Difference Between Philosophy and Science
Philosophy vs Science
Without a doubt, there is a definite distinction between philosophy and science. The problem is – because of their interrelatedness, the two may be somewhat confusing for many, most especially that there are many arguments between them. There’s absolutely no philosophy-proof science because many sciences depend on philosophy and vice versa.
Figuratively speaking, science is best likened to the human mind while philosophy is to the human heart. Science, in general, seeks to understand natural phenomena. It is more concerned on empirical evidences and testable hypotheses. By “empirical,” it means “that which can be observed or experimented on.” By contrast, philosophy is vaguer. Defining it in one concrete sentence may not define it entirely. However, broadly speaking, philosophy is a school of thought that utilizes reasoning to uncover issues concerning metaphysics, logic, epistemology, language, ethics, aesthetics, and other disciplines.
So how can philosophy help clarify or explain the issues at hand? As such, philosophy helps address inquiries that couldn’t be answered simply by experimentation and observation. It bases its explanations from the argument of principles. Science, using its scientific methodology, is able to acquire more knowledge because of experimentation and observation. It bases its explanation from facts that have been observed.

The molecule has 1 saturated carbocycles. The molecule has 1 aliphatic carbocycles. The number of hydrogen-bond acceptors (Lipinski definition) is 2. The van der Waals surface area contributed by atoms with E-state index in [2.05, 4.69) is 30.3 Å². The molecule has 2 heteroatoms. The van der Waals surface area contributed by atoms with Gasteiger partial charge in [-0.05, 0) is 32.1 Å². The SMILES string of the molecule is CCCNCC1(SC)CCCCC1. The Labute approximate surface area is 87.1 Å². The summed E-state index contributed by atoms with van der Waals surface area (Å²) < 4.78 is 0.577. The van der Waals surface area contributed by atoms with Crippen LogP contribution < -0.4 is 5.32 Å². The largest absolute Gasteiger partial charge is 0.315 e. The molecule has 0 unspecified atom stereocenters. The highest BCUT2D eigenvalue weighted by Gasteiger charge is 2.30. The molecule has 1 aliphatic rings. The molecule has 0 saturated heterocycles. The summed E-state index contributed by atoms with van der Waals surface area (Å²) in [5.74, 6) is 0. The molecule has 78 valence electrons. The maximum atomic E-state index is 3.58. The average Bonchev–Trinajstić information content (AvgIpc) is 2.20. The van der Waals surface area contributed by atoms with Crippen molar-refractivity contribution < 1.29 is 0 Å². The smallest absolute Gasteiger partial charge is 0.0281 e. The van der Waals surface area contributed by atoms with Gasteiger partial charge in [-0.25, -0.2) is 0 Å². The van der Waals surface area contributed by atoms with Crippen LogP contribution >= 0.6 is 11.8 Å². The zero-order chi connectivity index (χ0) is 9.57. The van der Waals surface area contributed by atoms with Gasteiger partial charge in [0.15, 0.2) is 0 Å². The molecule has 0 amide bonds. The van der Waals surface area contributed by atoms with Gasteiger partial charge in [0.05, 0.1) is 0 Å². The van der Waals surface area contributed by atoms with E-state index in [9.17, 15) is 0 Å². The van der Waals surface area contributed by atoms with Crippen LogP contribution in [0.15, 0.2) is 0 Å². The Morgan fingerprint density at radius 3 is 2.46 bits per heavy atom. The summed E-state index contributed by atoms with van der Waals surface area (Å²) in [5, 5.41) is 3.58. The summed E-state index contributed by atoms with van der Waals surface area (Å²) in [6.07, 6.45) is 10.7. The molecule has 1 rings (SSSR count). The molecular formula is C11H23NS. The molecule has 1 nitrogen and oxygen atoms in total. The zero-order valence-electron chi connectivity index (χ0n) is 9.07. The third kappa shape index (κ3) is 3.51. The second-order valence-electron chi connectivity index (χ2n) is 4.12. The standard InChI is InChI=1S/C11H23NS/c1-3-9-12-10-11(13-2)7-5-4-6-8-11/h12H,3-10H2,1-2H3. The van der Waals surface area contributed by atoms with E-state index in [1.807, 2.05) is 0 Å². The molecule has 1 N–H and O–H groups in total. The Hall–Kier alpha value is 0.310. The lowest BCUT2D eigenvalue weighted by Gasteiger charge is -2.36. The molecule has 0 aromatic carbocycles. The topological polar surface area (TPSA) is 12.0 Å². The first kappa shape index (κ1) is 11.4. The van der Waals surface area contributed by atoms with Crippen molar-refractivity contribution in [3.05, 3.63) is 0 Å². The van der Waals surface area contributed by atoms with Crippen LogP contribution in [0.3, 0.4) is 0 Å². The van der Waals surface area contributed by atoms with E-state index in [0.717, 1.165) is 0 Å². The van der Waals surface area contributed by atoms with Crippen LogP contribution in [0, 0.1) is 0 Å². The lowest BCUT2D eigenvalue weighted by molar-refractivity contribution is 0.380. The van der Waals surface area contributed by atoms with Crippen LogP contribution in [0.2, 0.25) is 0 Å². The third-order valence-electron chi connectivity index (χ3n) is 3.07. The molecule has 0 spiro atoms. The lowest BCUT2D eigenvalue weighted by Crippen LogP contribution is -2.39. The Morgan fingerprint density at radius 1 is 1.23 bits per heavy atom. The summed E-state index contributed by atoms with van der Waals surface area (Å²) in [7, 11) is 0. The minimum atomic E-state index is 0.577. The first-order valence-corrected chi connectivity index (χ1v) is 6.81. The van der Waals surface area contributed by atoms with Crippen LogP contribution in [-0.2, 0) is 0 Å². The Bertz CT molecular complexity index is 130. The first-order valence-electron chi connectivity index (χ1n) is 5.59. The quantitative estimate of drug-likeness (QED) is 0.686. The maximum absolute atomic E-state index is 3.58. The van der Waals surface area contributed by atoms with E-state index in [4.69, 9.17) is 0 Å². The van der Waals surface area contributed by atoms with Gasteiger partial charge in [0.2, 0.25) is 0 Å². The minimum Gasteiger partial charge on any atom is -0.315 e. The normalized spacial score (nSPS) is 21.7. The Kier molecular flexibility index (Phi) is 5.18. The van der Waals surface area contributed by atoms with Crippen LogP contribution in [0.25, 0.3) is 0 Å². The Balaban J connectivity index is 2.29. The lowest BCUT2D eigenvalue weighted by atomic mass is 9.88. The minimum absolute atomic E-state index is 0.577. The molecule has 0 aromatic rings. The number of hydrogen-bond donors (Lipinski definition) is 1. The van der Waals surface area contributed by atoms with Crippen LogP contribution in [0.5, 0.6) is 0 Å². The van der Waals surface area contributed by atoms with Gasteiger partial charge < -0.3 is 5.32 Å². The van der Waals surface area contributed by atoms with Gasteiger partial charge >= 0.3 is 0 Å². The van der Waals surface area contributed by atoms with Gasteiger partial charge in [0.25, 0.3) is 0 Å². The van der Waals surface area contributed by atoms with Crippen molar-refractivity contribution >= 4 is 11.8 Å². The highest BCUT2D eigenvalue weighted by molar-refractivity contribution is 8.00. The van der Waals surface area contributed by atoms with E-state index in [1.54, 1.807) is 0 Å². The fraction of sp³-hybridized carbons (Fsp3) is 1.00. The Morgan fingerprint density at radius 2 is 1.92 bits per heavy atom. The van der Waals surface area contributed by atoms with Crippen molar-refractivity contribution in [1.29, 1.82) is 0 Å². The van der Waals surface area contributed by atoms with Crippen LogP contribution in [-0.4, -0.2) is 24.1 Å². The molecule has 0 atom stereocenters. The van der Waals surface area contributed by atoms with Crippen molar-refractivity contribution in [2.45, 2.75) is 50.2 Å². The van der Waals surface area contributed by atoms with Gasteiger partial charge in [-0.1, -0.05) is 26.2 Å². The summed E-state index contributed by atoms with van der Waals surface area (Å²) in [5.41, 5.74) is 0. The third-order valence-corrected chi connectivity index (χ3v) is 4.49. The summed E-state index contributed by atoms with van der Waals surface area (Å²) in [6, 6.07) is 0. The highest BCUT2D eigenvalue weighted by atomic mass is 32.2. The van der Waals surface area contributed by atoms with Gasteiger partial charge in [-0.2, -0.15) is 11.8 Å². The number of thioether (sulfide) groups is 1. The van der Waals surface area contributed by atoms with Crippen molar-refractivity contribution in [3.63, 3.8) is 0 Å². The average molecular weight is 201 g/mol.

Philosophy uses questioning and a series of analyses through logical arguments and dialectics. Thus, philosophy works by using reason-based logical analysis. Science is different because it makes use of hypothesis testing that is empirically based. This difference in process enables both to work interdependently thereby updating each other of their individual progresses.
Philosophy improves, abandons, or objects to certain notions or philosophical positions such as present-day concepts (i.e. utilitarianism) as no longer 100% identical compared to their original sense when they were first conceptualized. It demonstrates principles that must be correct. These principles are not really entirely correct or true but it MUST be true. It even shows people how to act. Similarly, science has theories that seem to have no clear end in terms of improvisation or argumentation. A good example is the ever-growing arguments surrounding Charles Darwin’s “Theory of Evolution.”
1.Science seeks to understand based on natural phenomena.
2.Philosophy is vaguer than science.
3.Philosophy uses logical arguments and dialectics while science uses hypothesis testing (empirical-based).
4.Philosophy improves, abandons, or objects to philosophical positions while science improves, abandons, or objects to scientific theories.
5.Science bases its explanations from experimentation and observation while philosophy bases its explanation on an argument of principles.
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